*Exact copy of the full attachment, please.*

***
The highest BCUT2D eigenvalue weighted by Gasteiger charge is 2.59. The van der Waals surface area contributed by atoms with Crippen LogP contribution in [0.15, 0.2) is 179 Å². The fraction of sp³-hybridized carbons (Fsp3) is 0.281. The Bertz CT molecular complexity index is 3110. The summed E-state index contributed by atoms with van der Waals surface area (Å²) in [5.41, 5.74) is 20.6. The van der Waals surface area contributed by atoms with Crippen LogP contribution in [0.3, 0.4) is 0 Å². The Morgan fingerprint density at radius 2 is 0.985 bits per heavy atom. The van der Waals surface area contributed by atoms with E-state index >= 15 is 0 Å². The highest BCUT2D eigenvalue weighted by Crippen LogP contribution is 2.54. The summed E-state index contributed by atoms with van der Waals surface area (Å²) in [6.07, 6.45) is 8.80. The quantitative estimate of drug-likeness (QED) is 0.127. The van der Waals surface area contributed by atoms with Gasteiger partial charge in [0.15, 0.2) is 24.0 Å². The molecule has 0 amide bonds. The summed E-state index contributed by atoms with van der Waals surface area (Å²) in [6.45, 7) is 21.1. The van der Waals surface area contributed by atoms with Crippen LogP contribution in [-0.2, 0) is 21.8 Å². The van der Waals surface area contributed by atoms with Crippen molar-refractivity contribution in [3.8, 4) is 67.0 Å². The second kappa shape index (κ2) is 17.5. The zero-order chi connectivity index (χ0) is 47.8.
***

The highest BCUT2D eigenvalue weighted by Gasteiger charge is 2.59. The van der Waals surface area contributed by atoms with Crippen LogP contribution in [0.15, 0.2) is 179 Å². The fraction of sp³-hybridized carbons (Fsp3) is 0.281. The Bertz CT molecular complexity index is 3110. The summed E-state index contributed by atoms with van der Waals surface area (Å²) in [5.41, 5.74) is 20.6. The van der Waals surface area contributed by atoms with Crippen LogP contribution in [0.3, 0.4) is 0 Å². The Morgan fingerprint density at radius 2 is 0.985 bits per heavy atom. The van der Waals surface area contributed by atoms with E-state index >= 15 is 0 Å². The highest BCUT2D eigenvalue weighted by Crippen LogP contribution is 2.54. The summed E-state index contributed by atoms with van der Waals surface area (Å²) in [6.07, 6.45) is 8.80. The quantitative estimate of drug-likeness (QED) is 0.127. The van der Waals surface area contributed by atoms with Gasteiger partial charge in [0.15, 0.2) is 24.0 Å². The molecule has 0 amide bonds. The summed E-state index contributed by atoms with van der Waals surface area (Å²) in [6.45, 7) is 21.1. The van der Waals surface area contributed by atoms with Crippen LogP contribution in [-0.2, 0) is 21.8 Å². The van der Waals surface area contributed by atoms with Crippen molar-refractivity contribution in [3.8, 4) is 67.0 Å². The second kappa shape index (κ2) is 17.5. The zero-order chi connectivity index (χ0) is 47.8.